Chief Defender

John Kelly’s handling of Rob Porter shows how similar the chief of staff is to Trump.

White House Chief of Staff John Kelly.
White House Chief of Staff John Kelly walks on the tarmac at Greenbrier Valley Airport in Lewisburg, West Virginia, on Feb. 1. Jonathan Ernst/Reuters

It’s been more than six months since John Kelly joined the White House as President Trump’s second chief of staff. In that time, he has imposed a semblance of order on an otherwise chaotic operation. But he’s also demonstrated that, far from acting as the “adult” in the room, he’s as implicated in the worst impulses of the Trump administration as the president himself.

The most recent and most shocking example is Kelly’s willingness to protect Rob Porter, a senior aide to the president who resigned his position after his two ex-wives came forward with allegations of verbal and physical abuse that included kicking, throwing, and choking them. Porter’s first wife, Colbie Holderness, released graphic pictures of herself with a black eye, which she alleges he gave her.

White House counsel Don McGahn learned about these allegations last spring. John Kelly learned about them in the fall. Both men chose to keep Porter in a senior position in the administration despite the fact that the allegations kept him from obtaining a necessary security clearance. Indeed, Kelly gave Porter even more influence and responsibility—treating serious accusations of domestic abuse as essentially irrelevant. On Tuesday, after the allegations became public, Kelly released a statement calling Porter “a man of true integrity and honor.” It wasn’t until the photos of Holderness with a black eye were made public that Kelly began to backtrack. A subsequent statement said Kelly was “shocked by the new allegations,” though the White House refused to clarify what was new about them.

The Porter incident puts Kelly’s recent rhetoric in a different light. “When I was a kid growing up a lot of things were sacred in our country,” he said during a news conference last October. “Women were sacred and looked upon with great honor. That’s obviously not the case anymore as we’ve seen from recent cases.”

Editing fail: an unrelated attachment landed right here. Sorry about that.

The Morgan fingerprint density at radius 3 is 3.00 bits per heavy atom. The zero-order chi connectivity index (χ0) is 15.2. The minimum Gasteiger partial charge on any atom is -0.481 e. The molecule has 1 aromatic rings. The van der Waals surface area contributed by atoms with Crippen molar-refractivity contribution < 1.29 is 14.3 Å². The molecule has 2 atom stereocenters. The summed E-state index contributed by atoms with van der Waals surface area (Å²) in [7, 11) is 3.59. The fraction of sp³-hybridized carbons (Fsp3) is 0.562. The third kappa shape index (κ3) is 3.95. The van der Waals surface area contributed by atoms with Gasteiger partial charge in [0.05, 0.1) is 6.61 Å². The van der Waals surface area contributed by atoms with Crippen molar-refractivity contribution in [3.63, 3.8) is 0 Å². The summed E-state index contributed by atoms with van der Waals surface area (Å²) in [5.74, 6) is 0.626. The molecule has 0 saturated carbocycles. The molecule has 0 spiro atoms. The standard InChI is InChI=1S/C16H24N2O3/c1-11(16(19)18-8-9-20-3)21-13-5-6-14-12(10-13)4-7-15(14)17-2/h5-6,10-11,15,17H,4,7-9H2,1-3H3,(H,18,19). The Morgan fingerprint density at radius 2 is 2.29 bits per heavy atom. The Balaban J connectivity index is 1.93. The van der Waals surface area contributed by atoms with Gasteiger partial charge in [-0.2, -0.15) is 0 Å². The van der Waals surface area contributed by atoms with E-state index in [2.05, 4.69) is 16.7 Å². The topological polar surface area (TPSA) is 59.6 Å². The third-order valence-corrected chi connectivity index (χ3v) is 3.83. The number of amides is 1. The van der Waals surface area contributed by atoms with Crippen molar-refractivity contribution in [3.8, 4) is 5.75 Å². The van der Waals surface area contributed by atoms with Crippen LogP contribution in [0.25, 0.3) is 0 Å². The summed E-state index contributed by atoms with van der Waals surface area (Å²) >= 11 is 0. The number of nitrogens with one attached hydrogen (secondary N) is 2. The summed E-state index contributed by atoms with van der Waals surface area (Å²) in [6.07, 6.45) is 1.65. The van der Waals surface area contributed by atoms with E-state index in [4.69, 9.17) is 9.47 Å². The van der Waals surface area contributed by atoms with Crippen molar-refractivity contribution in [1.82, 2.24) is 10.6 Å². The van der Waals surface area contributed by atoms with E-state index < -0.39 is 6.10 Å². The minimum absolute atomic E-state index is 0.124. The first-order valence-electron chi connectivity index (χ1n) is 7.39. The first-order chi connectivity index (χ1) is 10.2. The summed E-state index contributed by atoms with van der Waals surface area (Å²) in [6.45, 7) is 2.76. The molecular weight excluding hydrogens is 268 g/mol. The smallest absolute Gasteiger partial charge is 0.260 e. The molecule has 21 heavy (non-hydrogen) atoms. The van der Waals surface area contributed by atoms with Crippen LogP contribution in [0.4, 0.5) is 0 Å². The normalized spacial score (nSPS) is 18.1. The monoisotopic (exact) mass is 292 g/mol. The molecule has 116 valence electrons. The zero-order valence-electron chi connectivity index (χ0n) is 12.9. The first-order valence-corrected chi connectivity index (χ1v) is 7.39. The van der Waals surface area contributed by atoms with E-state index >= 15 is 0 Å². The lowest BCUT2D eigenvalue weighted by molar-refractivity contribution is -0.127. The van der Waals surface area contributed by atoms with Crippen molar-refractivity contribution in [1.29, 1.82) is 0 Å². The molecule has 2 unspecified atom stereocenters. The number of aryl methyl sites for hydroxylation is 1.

Even at the time, this was jarring. Kelly was speaking in defense of Donald Trump and against Florida Rep. Frederica Wilson, who had criticized the president for disrespecting a military widow. Kelly was lamenting a coarsening American culture, and its particular effect on women, in defense of a man who was accused of sexual misconduct by more than a dozen women and was recorded bragging about sexual assault. It was an incredible display of cluelessness, made worse by Kelly’s highly misleading response to Wilson that misquoted and mischaracterized her words.

Knowing what we now know about how the chief of staff protected Rob Porter, Kelly’s rhetoric looks downright disingenuous. Women might be sacred to Kelly, but only when they don’t interfere with his political objectives. In that, Kelly feels less like a departure from Trump than a fellow traveler who shares the president’s worst instincts.

The two also seem to share a penchant for nativism and resentment of people of color. In the midst of a national debate over Confederate memorials, Kelly defended Robert E. Lee—a general and key leader in the slaveholders’ rebellion that nearly split the United States in two—as “honorable” and stated his belief that the Civil War was caused by a lack of “compromise.” Those comments hinted at Kelly’s views on race, which he made slightly more explicit just before the Porter incident, when Kelly caught blasted a substantial number of Dreamers—young undocumented immigrants brought to the country as children—as “too lazy to get off their asses“ and register with the government.

Analysts treated Kelly’s move to the White House as a major shift. John Kelly “won’t suffer idiots and fools,” read one report. “It’s the end of the chaos,” read another. There’s no question that in his affect and disposition, John Kelly is a vastly different person than Donald Trump. But there’s been no reason to ever think that Kelly holds substantively different views than the president. What we’ve seen instead is how simpatico they are, with Kelly acting as the ego to Trump’s id.

President Trump is reportedly upset with Kelly and the negative publicity around his tenure. Perhaps, like Reince Priebus before him, John Kelly will be sacrificed on the altar of political expediency. If he is replaced, it’s important not to see that change as a pivot. Each president is reflected in his staff. John Kelly seems to share Trump’s nativism, resentment, and indifference to women’s well-being. There’s a strong chance his successor will too.